This is only going to become more difficult. As businesses have innovated, they have created products and delivery mechanisms which resemble traditional financial activities but are not currently covered by existing financial services regulations.
Take these new and innovative services: peer-to-peer lending and e-wallets. Is peer-to-peer lending only intermediating payment transactions? Are the money balances in e-wallets equivalent to cash or deposits for consumers? The answers have not yet been universally agreed, and therefore there is also no agreement on which licences and requirements must be applied.
Separately, firms may draw on data and dominant positions from outside the financial sector. While governed by cross-sectoral regulations (such as data or competition) these regulations may still be in development or in the process of adapting to new market circumstances. Financial regulators have established powers, rules and supervisory practices on many of these areas, but they cannot be legally enforced outside a specific financial licence.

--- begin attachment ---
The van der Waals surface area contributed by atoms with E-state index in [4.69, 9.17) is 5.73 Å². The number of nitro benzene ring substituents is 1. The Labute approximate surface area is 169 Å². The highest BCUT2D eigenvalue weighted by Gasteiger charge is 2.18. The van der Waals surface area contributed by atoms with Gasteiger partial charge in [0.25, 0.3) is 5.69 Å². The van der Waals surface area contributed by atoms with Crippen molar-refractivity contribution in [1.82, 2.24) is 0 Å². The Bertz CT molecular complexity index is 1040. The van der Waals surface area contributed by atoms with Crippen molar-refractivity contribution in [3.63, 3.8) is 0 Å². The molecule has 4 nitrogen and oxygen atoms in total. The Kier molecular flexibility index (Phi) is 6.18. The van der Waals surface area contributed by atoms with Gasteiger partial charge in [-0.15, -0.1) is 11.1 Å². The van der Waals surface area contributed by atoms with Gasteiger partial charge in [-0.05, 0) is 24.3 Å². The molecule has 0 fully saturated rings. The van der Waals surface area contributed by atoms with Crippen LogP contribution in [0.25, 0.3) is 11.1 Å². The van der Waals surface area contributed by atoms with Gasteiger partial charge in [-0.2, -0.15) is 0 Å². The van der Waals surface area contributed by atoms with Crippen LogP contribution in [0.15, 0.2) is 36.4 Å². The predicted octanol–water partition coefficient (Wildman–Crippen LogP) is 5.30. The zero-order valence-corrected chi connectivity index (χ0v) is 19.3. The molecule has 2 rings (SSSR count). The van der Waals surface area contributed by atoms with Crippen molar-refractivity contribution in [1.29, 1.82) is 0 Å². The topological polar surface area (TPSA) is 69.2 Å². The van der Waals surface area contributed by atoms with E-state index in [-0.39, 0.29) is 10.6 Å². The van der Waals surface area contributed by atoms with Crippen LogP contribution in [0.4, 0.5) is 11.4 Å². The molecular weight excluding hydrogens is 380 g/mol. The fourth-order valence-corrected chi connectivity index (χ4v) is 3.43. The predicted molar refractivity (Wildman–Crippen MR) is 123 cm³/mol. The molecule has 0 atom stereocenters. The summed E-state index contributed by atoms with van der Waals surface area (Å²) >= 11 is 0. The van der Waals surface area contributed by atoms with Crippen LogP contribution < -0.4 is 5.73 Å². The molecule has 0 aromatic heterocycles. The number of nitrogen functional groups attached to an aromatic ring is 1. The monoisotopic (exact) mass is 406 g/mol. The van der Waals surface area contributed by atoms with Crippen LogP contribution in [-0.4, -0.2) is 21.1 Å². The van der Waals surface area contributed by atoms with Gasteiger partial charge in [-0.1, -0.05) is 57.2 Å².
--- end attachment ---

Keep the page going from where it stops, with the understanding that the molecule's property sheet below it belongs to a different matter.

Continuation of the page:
Technology-driven change and new competition will continue to improve customer outcomes, financial inclusion, innovation and efficiency.
Additional complexity comes from the way regulatory accountability is becoming diffused and, sometimes, confused as companies pick apart value chains. For example, payments companies from outside financial services are most interested in providing the clearing function, and in current accounts, new players often only choose to compete in the customer-facing section of the value chain. It is unclear where the overall responsibility lies for protecting the customer.